Walmart praised for raising their minimum wages
Walmart’s recent minimum wage raise might not be so helpful to employees after all. That’s because the retailer, while paying more, has asked several of its stores to cut employees’ hours.
In April, Walmart raised its minimum wage to nine dollars per hour, spending a total of over $1 billion on the increase. However, at this month’s annual holiday planning meeting, store managers were asked to cut back on hours.
Now, they’re in between a rock and a hard place
The move came after Walmart’s recent earnings report disappointed investors. Walmart is caught between a rock and hard place, trying to spend more on employees to improve customer service, while simultaneously maintaining its famously low prices and high profits.
Despite this paradox, top executives seem committed to maintaining the increased minimum wage. Greg Foran, head of Walmart’s US operations, explains:
“Amid the investment [in increasing wages], we’re focused on growing sales and controlling costs, as you would expect from Wal-Mart. We are staying true to our roots. However, we are committed to improving the customer experience and we will protect the investments necessary to achieve this goal.”
Hours aren’t being cut across the board
According to Kory Lundberg, a spokesman for Walmart, hours are only being cut at locations where managers had already overscheduled the staff beyond the amount of hours that corporate headquarters had allocated.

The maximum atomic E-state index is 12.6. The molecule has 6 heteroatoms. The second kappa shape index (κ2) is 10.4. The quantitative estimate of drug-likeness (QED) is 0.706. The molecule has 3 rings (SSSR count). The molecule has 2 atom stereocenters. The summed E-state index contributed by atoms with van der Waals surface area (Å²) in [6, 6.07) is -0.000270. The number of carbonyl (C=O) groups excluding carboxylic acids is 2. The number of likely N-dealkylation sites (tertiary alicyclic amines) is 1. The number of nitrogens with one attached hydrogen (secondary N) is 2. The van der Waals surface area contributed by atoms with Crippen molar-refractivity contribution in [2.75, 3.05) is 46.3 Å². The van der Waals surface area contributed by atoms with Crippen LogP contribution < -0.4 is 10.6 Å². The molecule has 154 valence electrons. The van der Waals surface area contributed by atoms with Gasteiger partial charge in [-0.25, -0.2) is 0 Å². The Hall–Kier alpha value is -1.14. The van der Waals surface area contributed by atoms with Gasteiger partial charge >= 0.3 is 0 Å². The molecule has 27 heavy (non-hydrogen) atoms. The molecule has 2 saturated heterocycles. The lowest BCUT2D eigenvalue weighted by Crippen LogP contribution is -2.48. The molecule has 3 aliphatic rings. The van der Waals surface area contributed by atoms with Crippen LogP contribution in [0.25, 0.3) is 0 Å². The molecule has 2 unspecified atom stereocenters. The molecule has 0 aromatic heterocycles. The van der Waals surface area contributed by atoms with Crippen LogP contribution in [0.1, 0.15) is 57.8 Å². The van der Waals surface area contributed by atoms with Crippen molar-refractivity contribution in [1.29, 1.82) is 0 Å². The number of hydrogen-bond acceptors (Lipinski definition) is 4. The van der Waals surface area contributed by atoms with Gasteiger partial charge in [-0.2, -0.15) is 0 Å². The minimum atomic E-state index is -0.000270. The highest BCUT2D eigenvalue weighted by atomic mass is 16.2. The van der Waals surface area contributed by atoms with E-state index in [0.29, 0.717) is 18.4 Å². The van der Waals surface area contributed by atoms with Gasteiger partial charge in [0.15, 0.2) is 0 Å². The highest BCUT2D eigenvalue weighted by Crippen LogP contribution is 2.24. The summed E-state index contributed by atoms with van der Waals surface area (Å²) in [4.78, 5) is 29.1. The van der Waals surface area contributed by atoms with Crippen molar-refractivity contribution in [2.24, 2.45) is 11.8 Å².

Unfortunately, this means a big loss in take home pay and a lot upheaval in the schedules of many Wal-Mart employees, who have had their hours reduced and have been asked to end their shifts early and to take longer lunch breaks.
Employees are speaking out
Disgruntled employees have spoken to the media anonymously, for fear of being reprimanded. An employee near Houston, Texas, says her store has cut more than 200 hours per week by asking workers to go home early; she says that, since her coworkers have been sent home, she now operates the bustling back-to-school section all on her own.
Another employee in Fort Worth says that employees who were asked to work overtime earlier in the week to help with extra tasks were asked later in the week to take two hour lunch breaks, all in an effort to cut 1500 hours total.
While the minimum wage increase has certainly benefited new employees, it was not accompanied by a raise for experienced workers who were already earning over nine dollars. Some senior officials feel this is inappropriate because the more experienced staff should be in a higher pay bracket than a new hire.
Will customer service take a hit?
Lundberg assures customers that the recent change won’t affect the quality of the customer service they receive, the cleanliness of the store, or the length of the checkout lines.
However, employees tell a different story, pointing to examples of many customers having to wait for extended periods to check out or to access products that are under lock and key. Business experts predict that customer service will decline if hours are cut, and that Walmart could lose employees to businesses where they can have more stability in their schedules.
It turns out there’s more to a good job than just a decent wage. Raising pay while cutting hours is a paradox that greatly inconveniences employees, and may cause customer service to tank.